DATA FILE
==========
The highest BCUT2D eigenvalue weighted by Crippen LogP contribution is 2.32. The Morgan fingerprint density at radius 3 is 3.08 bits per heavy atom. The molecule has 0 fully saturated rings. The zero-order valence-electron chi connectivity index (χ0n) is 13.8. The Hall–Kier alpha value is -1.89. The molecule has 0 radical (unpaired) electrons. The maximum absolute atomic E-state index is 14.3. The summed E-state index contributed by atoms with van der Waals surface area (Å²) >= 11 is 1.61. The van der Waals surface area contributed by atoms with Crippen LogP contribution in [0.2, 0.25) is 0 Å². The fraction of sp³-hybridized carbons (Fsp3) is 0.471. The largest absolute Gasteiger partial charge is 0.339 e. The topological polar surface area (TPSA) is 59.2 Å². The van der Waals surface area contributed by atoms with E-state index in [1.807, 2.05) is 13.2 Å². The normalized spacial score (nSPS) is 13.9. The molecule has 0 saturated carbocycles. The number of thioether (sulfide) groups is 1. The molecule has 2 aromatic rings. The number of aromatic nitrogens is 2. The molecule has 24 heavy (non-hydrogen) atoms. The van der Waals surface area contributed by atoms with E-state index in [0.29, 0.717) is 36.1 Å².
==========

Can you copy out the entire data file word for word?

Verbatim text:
The highest BCUT2D eigenvalue weighted by Crippen LogP contribution is 2.32. The Morgan fingerprint density at radius 3 is 3.08 bits per heavy atom. The molecule has 0 fully saturated rings. The zero-order valence-electron chi connectivity index (χ0n) is 13.8. The Hall–Kier alpha value is -1.89. The molecule has 0 radical (unpaired) electrons. The maximum absolute atomic E-state index is 14.3. The summed E-state index contributed by atoms with van der Waals surface area (Å²) >= 11 is 1.61. The van der Waals surface area contributed by atoms with Crippen LogP contribution in [0.2, 0.25) is 0 Å². The fraction of sp³-hybridized carbons (Fsp3) is 0.471. The largest absolute Gasteiger partial charge is 0.339 e. The topological polar surface area (TPSA) is 59.2 Å². The van der Waals surface area contributed by atoms with E-state index in [1.807, 2.05) is 13.2 Å². The normalized spacial score (nSPS) is 13.9. The molecule has 0 saturated carbocycles. The number of thioether (sulfide) groups is 1. The molecule has 2 aromatic rings. The number of aromatic nitrogens is 2. The molecule has 24 heavy (non-hydrogen) atoms. The van der Waals surface area contributed by atoms with E-state index in [0.29, 0.717) is 36.1 Å².